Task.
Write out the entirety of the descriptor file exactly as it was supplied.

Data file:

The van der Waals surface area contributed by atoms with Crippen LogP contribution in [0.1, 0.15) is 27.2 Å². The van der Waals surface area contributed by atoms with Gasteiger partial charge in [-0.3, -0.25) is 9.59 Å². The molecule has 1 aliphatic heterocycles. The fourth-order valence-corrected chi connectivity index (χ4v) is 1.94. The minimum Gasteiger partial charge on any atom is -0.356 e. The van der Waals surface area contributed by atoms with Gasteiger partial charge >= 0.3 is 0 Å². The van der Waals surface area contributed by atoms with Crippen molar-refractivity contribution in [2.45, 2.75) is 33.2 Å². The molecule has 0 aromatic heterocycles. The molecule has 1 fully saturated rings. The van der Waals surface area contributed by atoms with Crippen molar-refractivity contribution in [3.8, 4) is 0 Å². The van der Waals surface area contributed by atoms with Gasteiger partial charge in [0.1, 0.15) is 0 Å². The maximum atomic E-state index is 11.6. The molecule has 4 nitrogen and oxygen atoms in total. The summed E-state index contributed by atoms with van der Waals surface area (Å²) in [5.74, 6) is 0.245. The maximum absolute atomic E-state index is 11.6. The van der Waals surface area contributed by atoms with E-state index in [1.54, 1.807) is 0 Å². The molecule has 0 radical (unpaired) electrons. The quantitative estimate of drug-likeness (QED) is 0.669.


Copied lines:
The van der Waals surface area contributed by atoms with Crippen LogP contribution in [0.1, 0.15) is 27.2 Å². The van der Waals surface area contributed by atoms with Gasteiger partial charge in [-0.3, -0.25) is 9.59 Å². The molecule has 1 aliphatic heterocycles. The fourth-order valence-corrected chi connectivity index (χ4v) is 1.94. The minimum Gasteiger partial charge on any atom is -0.356 e. The van der Waals surface area contributed by atoms with Gasteiger partial charge >= 0.3 is 0 Å². The van der Waals surface area contributed by atoms with Crippen molar-refractivity contribution in [2.45, 2.75) is 33.2 Å². The molecule has 0 aromatic heterocycles. The molecule has 1 fully saturated rings. The van der Waals surface area contributed by atoms with Crippen molar-refractivity contribution in [3.8, 4) is 0 Å². The van der Waals surface area contributed by atoms with Gasteiger partial charge in [0.1, 0.15) is 0 Å². The maximum atomic E-state index is 11.6. The molecule has 4 nitrogen and oxygen atoms in total. The summed E-state index contributed by atoms with van der Waals surface area (Å²) in [5.74, 6) is 0.245. The maximum absolute atomic E-state index is 11.6. The van der Waals surface area contributed by atoms with E-state index in [1.54, 1.807) is 0 Å². The molecule has 0 radical (unpaired) electrons. The quantitative estimate of drug-likeness (QED) is 0.669.